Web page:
SpaceX's Falcon rocket and Dragon capsule have blazed a historic trail for commercial space companies to reach the International Space Station (and recently Orbital Sciences has followed the trail) but that doesn't mean the company's a one-trick pony. It's been testing is next-gen rocket design on a testbed called Grasshopper.
On March 7th Grasshopper, which is designed to take off and land vertically back on the launch pad, achieved a successful if brief jump into the air. But this week SpaceX test-fired the 10 storey high vehicle for longer, launching it 250 meters into the air—three times higher than before. The feat is impressive because the longer the rocket is in the air and the higher it flies the more likely it is that winds will affect its attitude in the air and blow it off-course. The rocket coped ably, and landed back on the pad safely.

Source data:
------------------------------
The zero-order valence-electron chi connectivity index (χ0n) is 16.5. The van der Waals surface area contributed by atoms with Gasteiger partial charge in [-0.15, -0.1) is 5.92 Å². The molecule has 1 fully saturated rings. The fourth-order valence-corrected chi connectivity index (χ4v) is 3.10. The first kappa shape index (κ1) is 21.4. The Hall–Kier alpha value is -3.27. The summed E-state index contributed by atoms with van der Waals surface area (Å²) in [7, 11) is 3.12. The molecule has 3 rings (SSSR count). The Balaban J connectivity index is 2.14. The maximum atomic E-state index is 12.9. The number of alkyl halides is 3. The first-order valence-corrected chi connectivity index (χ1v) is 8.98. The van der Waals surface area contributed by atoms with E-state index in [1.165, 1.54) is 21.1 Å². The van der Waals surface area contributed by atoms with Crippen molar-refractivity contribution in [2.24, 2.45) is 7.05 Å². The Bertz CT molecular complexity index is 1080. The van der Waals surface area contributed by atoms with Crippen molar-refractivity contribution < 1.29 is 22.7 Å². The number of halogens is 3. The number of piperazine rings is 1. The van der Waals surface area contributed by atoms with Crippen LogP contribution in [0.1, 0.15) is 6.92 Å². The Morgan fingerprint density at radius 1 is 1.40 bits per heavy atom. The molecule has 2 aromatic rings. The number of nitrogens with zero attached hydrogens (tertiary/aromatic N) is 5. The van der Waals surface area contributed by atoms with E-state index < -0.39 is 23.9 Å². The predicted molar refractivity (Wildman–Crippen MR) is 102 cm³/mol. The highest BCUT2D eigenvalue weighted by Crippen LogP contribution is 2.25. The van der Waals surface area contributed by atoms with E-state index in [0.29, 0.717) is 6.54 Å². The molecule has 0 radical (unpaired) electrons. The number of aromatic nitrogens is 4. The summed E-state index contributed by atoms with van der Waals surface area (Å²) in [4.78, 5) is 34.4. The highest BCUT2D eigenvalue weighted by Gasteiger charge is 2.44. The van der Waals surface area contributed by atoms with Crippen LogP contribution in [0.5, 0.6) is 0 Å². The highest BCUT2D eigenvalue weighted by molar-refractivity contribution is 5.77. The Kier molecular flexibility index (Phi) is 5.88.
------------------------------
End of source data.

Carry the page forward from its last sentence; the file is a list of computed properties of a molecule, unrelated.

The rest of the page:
SpaceX's research is important because currently its rockets are expendable vehicles: Once a stage is empty of fuel, it's left to tumble back through the atmosphere where it burns up or splashes into the ocean. A rocket stage that can recover itself and land on the ground could save the company significant amounts of money and thus lower the cost of launching payloads into space.